Sharon Slack, head gardener at City Farmer, has never counted the savings during 50 years’ endeavours at her Dunbar garden.

“It’s not about how much money I can save, but how much food I can grow,” she said.

“You can never know about cost savings because every year is different — the weather, the bugs and the amount of time you can devote to it,” she said.

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February 25, 2016   Comments Off on Vancouver, BC – There’s money in that pile of dirt: Increasing food prices point to more grow-your-own

Vancouver, BC, urban farm bylaw to regulate growing industry

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Under the new bylaw, residential urban farmers will be required to pay a $10 licensing fee. [Allotment with Sunflower, Paris, July 1887 Vincent van Gogh] Click on image for larger file.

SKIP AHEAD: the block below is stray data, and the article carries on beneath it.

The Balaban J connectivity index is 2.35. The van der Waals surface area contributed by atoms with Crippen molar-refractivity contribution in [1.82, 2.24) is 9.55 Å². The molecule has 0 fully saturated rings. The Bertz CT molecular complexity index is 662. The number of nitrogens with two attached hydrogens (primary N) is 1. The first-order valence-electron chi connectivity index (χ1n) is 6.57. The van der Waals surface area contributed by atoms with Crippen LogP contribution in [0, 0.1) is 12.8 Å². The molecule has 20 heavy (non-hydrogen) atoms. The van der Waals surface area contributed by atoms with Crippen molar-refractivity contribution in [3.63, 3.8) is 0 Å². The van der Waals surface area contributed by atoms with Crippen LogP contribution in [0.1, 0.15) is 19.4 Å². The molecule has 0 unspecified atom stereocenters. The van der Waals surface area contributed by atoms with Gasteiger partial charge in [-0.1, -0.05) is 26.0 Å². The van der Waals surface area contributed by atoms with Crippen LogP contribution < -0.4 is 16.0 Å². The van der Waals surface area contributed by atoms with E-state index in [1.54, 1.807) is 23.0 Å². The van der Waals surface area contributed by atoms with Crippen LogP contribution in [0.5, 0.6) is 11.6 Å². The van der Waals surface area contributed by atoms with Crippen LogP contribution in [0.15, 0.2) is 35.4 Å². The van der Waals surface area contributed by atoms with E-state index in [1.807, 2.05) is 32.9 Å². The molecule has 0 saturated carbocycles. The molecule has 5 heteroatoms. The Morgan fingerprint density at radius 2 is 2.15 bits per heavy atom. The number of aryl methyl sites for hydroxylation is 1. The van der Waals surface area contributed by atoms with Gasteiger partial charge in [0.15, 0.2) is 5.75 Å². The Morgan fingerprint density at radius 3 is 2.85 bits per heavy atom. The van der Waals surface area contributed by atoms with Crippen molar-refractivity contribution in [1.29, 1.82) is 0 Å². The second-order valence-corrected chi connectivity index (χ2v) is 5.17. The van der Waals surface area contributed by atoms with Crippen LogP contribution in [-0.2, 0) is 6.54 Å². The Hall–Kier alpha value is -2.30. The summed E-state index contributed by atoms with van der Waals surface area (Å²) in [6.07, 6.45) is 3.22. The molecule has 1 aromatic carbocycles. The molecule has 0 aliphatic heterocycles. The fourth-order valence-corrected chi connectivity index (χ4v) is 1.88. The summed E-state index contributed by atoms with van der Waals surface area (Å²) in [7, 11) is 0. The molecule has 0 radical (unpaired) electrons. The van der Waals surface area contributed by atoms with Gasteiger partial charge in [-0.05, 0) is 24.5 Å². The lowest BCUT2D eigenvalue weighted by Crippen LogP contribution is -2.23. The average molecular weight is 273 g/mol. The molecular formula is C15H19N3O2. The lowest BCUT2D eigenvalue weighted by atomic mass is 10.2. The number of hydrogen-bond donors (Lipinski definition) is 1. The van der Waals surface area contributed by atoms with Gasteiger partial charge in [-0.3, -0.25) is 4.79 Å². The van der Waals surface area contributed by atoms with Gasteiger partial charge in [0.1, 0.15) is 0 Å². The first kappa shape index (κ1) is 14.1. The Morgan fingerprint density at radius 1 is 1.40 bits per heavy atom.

Urban farms in Vancouver sold $418,000 worth of produce to residents in 2013, according to the city.

By The Early Edition
CBC News
Feb 23, 2016

Excerpt:

The proposed amendments to zoning and business license by-laws will split urban farms into two categories: residential and commercial.

Residential farmers will be required to apply for a $10 license.

Commercial urban farms will have to undergo a more lengthy process that includes obtaining a development permit and submitting a farm management plan.

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February 24, 2016   Comments Off on Vancouver, BC, urban farm bylaw to regulate growing industry